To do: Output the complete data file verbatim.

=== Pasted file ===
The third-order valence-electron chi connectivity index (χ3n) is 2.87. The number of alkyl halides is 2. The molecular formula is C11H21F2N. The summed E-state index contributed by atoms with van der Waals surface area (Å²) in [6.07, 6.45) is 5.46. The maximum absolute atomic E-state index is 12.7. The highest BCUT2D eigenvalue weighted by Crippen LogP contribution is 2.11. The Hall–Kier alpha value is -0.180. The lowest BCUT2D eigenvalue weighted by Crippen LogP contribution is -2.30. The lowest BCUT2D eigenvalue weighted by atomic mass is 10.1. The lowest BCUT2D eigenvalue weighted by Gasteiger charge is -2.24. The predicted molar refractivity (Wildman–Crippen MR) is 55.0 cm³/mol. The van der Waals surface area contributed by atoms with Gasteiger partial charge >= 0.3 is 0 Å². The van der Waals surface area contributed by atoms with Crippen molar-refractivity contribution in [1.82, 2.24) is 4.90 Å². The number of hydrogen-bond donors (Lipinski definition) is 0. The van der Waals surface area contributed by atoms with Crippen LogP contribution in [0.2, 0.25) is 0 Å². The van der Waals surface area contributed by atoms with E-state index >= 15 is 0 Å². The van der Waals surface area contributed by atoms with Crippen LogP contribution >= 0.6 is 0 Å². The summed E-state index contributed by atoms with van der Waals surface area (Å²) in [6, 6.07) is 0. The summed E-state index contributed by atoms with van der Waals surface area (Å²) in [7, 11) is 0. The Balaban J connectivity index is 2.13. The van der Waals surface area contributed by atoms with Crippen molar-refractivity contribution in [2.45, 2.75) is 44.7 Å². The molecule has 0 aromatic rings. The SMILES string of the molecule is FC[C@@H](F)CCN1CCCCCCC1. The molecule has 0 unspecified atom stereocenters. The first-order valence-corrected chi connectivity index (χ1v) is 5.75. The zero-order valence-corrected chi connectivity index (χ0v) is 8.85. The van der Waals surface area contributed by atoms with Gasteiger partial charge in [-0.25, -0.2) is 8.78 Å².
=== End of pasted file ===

The third-order valence-electron chi connectivity index (χ3n) is 2.87. The number of alkyl halides is 2. The molecular formula is C11H21F2N. The summed E-state index contributed by atoms with van der Waals surface area (Å²) in [6.07, 6.45) is 5.46. The maximum absolute atomic E-state index is 12.7. The highest BCUT2D eigenvalue weighted by Crippen LogP contribution is 2.11. The Hall–Kier alpha value is -0.180. The lowest BCUT2D eigenvalue weighted by Crippen LogP contribution is -2.30. The lowest BCUT2D eigenvalue weighted by atomic mass is 10.1. The lowest BCUT2D eigenvalue weighted by Gasteiger charge is -2.24. The predicted molar refractivity (Wildman–Crippen MR) is 55.0 cm³/mol. The van der Waals surface area contributed by atoms with Gasteiger partial charge >= 0.3 is 0 Å². The van der Waals surface area contributed by atoms with Crippen molar-refractivity contribution in [1.82, 2.24) is 4.90 Å². The number of hydrogen-bond donors (Lipinski definition) is 0. The van der Waals surface area contributed by atoms with Crippen LogP contribution in [0.2, 0.25) is 0 Å². The van der Waals surface area contributed by atoms with E-state index >= 15 is 0 Å². The van der Waals surface area contributed by atoms with Crippen LogP contribution >= 0.6 is 0 Å². The summed E-state index contributed by atoms with van der Waals surface area (Å²) in [6, 6.07) is 0. The summed E-state index contributed by atoms with van der Waals surface area (Å²) in [7, 11) is 0. The Balaban J connectivity index is 2.13. The van der Waals surface area contributed by atoms with Crippen molar-refractivity contribution in [2.45, 2.75) is 44.7 Å². The molecule has 0 aromatic rings. The SMILES string of the molecule is FC[C@@H](F)CCN1CCCCCCC1. The molecule has 0 unspecified atom stereocenters. The first-order valence-corrected chi connectivity index (χ1v) is 5.75. The zero-order valence-corrected chi connectivity index (χ0v) is 8.85. The van der Waals surface area contributed by atoms with Gasteiger partial charge in [-0.25, -0.2) is 8.78 Å².